• It is the future of the healthcare industry

The ongoing Covid-19 pandemic is a global healthcare problem. It is showing that the problems of such scale demand solutions on the same level.

The problems of shared access to the latest medical advancements and knowledge are not alone. A financing solution that is globally available is also necessary.

In recent months the expansion of telemedicine shows the trend for the healthcare industry moving online. Solutions for financing medical services are currently lagging behind.

DeFi potential role

In the modern world, it is considered that access to affordable healthcare is a basic human right. That it should be irrespective of class, wealth, or any other socioeconomic distinctions.

Such democratic universalism of services can be powered by DeFi, which is based on the very same principle. The need for easy access to healthcare services is global, and if properly applied it can provide a globally accessible way of financing them.

Opportunity for growth

The global healthcare market was worth mind-boggling $8.45 trillion in 2018, with projected growth to $11.9 trillion by 2022. And DeFi has a definitive opportunity to take a slice of this pie.

Currently, the whole of this industry is estimated to be worth just south of nine billion dollars. It can provide solutions that will give an astounding growth potential inside of the healthcare industry.

DeFi is based around community governance, community funding, and the principle of transparency. It has the power to provide financial solutions that will expand the accessibility to affordable healthcare around the world.

Projects based around DeFi solutions have the power to bring the most benefits to those who need them, the community. Groundwork already exists, now it should be built upon and grown to scale.

DeFi has the power to remove almost all barriers currently existing between people and affordable access to healthcare. It is the future of healthcare.

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Cardano, Ontology, Coin Price Analysis: 19 September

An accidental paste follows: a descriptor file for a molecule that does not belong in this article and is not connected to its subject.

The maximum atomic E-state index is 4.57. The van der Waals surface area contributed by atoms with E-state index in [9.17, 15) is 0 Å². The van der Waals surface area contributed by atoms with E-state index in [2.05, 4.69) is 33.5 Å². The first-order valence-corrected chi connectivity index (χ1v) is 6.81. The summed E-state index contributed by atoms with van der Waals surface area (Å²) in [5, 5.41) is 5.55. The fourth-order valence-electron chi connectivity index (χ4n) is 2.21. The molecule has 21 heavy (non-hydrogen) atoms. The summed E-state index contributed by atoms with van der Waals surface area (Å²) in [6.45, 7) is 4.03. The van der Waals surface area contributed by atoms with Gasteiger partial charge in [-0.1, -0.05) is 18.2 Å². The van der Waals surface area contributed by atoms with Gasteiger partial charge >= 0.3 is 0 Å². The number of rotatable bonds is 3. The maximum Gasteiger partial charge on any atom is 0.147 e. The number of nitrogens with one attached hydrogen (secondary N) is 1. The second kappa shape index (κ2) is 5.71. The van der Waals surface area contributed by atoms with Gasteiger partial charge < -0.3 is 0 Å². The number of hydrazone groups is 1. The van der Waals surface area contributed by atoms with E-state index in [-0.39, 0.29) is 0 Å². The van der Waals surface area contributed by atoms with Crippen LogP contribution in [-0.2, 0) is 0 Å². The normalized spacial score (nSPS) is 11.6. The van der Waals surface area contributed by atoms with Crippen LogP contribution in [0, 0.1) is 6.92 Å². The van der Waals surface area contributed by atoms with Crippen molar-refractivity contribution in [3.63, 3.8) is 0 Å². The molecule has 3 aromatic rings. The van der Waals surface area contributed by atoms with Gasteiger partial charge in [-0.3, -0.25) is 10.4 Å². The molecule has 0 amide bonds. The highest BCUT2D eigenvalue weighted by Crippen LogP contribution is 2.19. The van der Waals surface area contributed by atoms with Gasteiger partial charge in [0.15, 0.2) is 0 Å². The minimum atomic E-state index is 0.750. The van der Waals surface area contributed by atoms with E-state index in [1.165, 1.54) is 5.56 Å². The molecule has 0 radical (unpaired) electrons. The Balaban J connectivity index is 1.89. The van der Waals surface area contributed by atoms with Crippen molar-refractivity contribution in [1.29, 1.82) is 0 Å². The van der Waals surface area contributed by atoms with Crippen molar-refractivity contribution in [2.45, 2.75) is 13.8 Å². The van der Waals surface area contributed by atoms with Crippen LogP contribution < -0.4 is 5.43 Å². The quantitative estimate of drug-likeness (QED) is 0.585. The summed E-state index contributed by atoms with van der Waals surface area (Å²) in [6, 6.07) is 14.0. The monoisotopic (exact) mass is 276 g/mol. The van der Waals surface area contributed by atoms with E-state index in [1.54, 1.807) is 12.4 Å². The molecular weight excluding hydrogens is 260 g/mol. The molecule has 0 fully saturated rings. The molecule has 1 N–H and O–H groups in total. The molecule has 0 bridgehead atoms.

Cardano formed a bearish pattern on the charts as it braced for another dip in its price. The bearish pressure on the crypto-asset abated briefly, but sellers once more stepped in at a level of resistance to effect a slide for ADA. Coin, on the other hand, formed a bullish pattern. Ontology also displayed signs of bullishness.

However, since major altcoins seem to bleed whenever Bitcoin makes a move to the upside or down, another move could invalidate altcoin chart patterns.

Cardano [ADA]

Cardano, Ontology, Coin Price Analysis: 19 September

Source: ADA/USD on TradingView

Cardano appeared to form an uptrend from its recent lows as it briefly rose past its resistance at $0.097. However, sellers have prevailed since and the price was forming lower highs over the past week.

ADA formed a descending triangle pattern, as shown by the white line. This was accompanied by falling trading volume, also highlighted by the same. Such a bearish pattern signaled an imminent drop in the asset’s price.

The next level of support for ADA, beneath $0.091, lay at $0.085.

Cardano was in the news recently when IOHK announced a $250K public fund for Cardano community innovation, Project Catalyst. “Anyone can bring their idea and create a proposal,” the announcement said. “Through a public vote” winning proposals will begin a development process, it added.

Ontology [ONT]

Cardano, Ontology, Coin Price Analysis: 19 September

Source: ONT/USD on TradingView

The 20, 50, and 100 SMA (white, yellow, and pink respectively) showed that the past couple weeks have seen an uptrend. Their crossovers also indicated bullishness in the near-term.

Further, the MACD was forming a bearish crossover over the past few days. And yet, the previous week saw every price drop beneath this support being bought up as many candles near the $0.78-support level had significant tail wicks.

The outlook for ONT remained bullish, but a close beneath the support might suggest short-term bearishness. Coin [CRO]

Cardano, Ontology, Coin Price Analysis: 19 September

Source: CRO/USDT on TradingView Coin was forming a bull pennant on its 4-hour charts. The same was evidenced by the white lines which formed the pennant, while the yellow line formed the flag pole of the pattern. The height of the flagpole is generally the upside target for this pattern. Here, the target would be $0.19.

The Parabolic SAR also gave a buy signal. The dots formed by the indicator would be a good place to set a stop-loss, as the pattern would be invalidated if the price closes beneath the pennant.